Americans argue endlessly about the reasons for our inadequate social safety net–it’s the influence of the plutocrats, the demise of unions, globalization, capitalism, the two-party system, etc. And certainly, all of those things are contributors to our peculiarly American refusal to expand government safety-net programs. But an opinion piece that ran in last Sunday’s New York Times identified the real “elephant in the room.”
The reason we don’t have such programs is racism.( It’s the same reason we have Trump.)
The author, one Eduardo Porter, sums up a good deal of social science research when he asserts that the reason Americans have repeatedly rejected expansions of the social safety net is because that expansion inevitably collides “with one of the most powerful forces shaping the American experience: uncompromising racism.”
Why does the United States suffer the highest poverty rate among wealthy nations? Why does it have the highest teen pregnancy rate? Why are so many Americans addled by opioids? We blame globalization and technology. But these forces affect everybody — the French and the Canadians and the Japanese as much as us.
The United States alone has crumpled because it showed no interest in building the safeguards erected in other advanced countries to protect those on the wrong side of these changes. Why? Because we couldn’t be moved to build a safety net that cut across our divisions of ethnicity and race.
Porter revisits the New Deal and later efforts by President Johnson to expand social programs, and reminds us that–along with the positive results we remember, like Social Security and Medicare–there were “compromises” that effectively prevented African-Americans from sharing the benefits of those programs.
In order to win support of Southern Democrats, Roosevelt ensured that major parts of the New Deal excluded nonwhites. The Federal Housing Administration, to take one New Deal creation, is celebrated for expanding homeownership, but it also refused to back loans in predominantly black neighborhoods, or for black people period.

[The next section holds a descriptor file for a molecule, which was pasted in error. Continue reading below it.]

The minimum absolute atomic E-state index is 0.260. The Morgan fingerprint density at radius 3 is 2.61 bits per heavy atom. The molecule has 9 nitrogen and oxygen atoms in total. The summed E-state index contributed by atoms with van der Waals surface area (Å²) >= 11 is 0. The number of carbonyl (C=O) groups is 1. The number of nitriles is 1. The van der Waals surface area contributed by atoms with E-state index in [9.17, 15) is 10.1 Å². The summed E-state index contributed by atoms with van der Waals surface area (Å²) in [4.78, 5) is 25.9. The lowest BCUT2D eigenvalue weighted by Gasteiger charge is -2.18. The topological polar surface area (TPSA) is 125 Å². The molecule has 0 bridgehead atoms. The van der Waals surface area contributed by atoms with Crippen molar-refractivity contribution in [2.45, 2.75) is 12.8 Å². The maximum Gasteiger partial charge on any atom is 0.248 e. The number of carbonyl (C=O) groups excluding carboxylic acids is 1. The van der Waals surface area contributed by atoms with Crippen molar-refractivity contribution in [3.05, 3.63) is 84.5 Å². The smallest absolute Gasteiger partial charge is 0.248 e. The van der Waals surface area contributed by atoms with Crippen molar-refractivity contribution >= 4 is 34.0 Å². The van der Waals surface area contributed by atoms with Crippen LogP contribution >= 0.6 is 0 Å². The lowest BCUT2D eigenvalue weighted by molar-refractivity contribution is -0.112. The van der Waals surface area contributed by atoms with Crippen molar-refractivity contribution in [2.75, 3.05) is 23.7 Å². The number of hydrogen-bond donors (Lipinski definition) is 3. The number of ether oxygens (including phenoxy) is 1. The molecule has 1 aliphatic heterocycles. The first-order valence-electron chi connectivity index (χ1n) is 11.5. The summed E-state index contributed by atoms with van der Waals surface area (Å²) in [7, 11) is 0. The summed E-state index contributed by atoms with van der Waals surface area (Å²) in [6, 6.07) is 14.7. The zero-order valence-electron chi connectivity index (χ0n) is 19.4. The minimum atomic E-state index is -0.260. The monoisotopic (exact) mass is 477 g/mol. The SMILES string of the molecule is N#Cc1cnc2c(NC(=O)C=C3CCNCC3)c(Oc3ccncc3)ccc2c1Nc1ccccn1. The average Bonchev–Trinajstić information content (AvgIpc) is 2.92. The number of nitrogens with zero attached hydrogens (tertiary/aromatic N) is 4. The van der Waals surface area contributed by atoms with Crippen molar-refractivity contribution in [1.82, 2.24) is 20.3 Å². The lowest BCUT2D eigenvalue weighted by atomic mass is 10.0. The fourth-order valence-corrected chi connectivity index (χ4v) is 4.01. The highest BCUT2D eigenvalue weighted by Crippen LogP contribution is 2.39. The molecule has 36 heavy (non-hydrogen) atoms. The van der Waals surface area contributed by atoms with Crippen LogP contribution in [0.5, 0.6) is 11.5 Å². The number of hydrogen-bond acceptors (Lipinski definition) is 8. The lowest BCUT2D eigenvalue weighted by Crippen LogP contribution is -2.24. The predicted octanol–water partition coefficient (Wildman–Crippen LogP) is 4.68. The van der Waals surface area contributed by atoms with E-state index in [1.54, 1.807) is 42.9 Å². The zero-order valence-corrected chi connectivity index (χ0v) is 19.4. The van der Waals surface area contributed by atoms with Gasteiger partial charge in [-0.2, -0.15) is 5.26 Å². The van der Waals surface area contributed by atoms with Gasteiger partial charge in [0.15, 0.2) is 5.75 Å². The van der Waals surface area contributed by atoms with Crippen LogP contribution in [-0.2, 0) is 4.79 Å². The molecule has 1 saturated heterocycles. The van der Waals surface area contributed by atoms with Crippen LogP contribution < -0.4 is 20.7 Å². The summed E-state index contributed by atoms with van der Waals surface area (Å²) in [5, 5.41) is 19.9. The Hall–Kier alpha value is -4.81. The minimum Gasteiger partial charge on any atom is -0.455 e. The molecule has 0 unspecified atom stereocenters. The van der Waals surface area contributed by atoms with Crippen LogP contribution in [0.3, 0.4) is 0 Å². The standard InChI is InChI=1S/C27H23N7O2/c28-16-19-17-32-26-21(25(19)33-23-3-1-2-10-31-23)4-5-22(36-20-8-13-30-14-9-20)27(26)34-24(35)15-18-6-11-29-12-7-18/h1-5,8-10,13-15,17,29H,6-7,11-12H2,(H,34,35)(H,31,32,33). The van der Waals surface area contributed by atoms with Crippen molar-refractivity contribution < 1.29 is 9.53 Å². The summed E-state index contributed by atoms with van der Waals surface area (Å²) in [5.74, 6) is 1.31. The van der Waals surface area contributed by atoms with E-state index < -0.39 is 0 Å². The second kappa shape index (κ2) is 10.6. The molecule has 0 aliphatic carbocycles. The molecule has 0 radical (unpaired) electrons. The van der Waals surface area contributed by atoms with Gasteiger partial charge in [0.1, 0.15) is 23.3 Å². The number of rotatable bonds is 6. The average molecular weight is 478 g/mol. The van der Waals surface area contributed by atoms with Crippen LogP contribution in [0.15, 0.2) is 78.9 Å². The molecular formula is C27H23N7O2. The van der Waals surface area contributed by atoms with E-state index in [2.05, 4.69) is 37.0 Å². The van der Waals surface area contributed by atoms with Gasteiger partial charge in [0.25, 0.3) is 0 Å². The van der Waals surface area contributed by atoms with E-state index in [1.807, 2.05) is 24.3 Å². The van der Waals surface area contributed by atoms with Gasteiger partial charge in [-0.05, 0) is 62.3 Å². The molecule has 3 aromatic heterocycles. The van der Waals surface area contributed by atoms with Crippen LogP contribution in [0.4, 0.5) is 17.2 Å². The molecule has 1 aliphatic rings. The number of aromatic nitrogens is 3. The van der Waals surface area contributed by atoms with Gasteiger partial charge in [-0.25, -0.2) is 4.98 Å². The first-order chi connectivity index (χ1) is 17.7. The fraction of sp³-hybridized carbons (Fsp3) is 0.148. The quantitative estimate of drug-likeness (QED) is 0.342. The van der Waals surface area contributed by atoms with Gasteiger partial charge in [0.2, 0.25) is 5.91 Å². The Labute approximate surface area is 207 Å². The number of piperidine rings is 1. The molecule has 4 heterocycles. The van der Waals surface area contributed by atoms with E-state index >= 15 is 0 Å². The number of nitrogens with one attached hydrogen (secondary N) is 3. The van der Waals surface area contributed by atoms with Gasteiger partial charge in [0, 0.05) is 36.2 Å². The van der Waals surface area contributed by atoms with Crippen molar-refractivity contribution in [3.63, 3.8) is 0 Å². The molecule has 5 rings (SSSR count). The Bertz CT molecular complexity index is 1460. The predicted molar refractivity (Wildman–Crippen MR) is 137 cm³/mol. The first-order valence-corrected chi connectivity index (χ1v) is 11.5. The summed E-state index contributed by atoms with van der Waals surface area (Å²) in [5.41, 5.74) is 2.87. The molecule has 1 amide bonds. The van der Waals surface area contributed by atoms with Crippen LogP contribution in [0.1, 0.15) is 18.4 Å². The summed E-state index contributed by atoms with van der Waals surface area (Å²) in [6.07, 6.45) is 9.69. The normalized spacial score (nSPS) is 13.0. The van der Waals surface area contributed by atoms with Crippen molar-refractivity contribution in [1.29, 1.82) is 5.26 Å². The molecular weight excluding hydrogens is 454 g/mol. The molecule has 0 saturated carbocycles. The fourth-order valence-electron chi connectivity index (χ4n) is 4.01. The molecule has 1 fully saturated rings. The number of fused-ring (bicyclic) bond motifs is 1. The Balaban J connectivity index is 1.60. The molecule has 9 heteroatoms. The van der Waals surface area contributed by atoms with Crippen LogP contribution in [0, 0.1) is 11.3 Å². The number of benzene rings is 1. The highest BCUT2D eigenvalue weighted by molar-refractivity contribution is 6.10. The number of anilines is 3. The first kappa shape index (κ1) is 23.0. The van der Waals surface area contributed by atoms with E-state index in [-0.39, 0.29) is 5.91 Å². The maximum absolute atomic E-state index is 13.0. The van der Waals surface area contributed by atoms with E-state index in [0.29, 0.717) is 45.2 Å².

New Deal labor codes allowed businesses to offer whites a first crack at jobs and authorized lower pay scales for blacks. In their first incarnation, Social Security and the Fair Labor Standards Act excluded domestic and farm jobs, which employed two out of three black workers.
That Nixon was a racist and an anti-Semite isn’t news. Notes taken by H.R. Haldeman (who certainly looked like the prototypical Nazi) recorded Nixon saying “You have to face the fact that the whole problem is really the blacks. The key is to devise a system that recognizes this while not appearing to.” That was in 1969.
Reagan excoriated undeserving black “welfare queens.” Bill Clinton, who had promised to expand health care, instead ended “welfare as we know it.” He replaced AFDC with TANF, and funded TANF with block grants that allowed states to play games with the money and, as Porter notes, ” withhold aid as they saw fit.”
Other rich countries have continued to expand and improve health care, education and child care —Porter says that such services today amount to about 10 percentage points more of their G.D.P. than they did in the 1960s. Meanwhile, in the United States, that proportion has barely budged. What did grow was incarceration.
And thanks to Michelle Alexander, we know that mass incarceration disproportionately targeted African-Americans–it was the “New Jim Crow.”
Porter is not optimistic about our capacity for change.
While minorities might eventually reshape American politics into something more inclusive, until that happens politics will be determined by the efforts of freaked-out whites to resist this change. Republicans’ efforts to ensure a conservative majority on the Supreme Court for a generation, like state-level efforts to suppress the vote of people of color and gerrymander districts to dilute their electoral clout, are a clear expression of white fear.
Whether Mr. Sanders or Mr. Biden wins the nomination, the Democrats will spend the rest of the primary promoting an expansive vision for America’s safety net. As they do, they also need to admit that they are envisioning an America that has never existed.
Ask yourself why the United States, alone among the world’s richest nations, still doesn’t provide its citizens comprehensive, universal health care. Ponder why Obamacare is being so relentlessly whittled down by Republican governors, the courts and the Trump administration. Racial animosity is at the root of all this — and until America finally grapples with it, even the grandest plans will amount to nothing.
The Coronavirus pandemic may make it impossible to ignore the consequences of our “original sin.”
The reason I keep harping on voting “blue no matter who” is because over the past forty or so years, the two-party system has basically sorted into a racist and an anti-racist party. There are undoubtedly still racist Democrats, and people of good will likely remain within the GOP– but given the Grand Old Party’s current base, good will is impotent.
Until we defeat America’s pervasive racism, it’s not just Medicare for all we won’t get–it’s an adequate social safety net.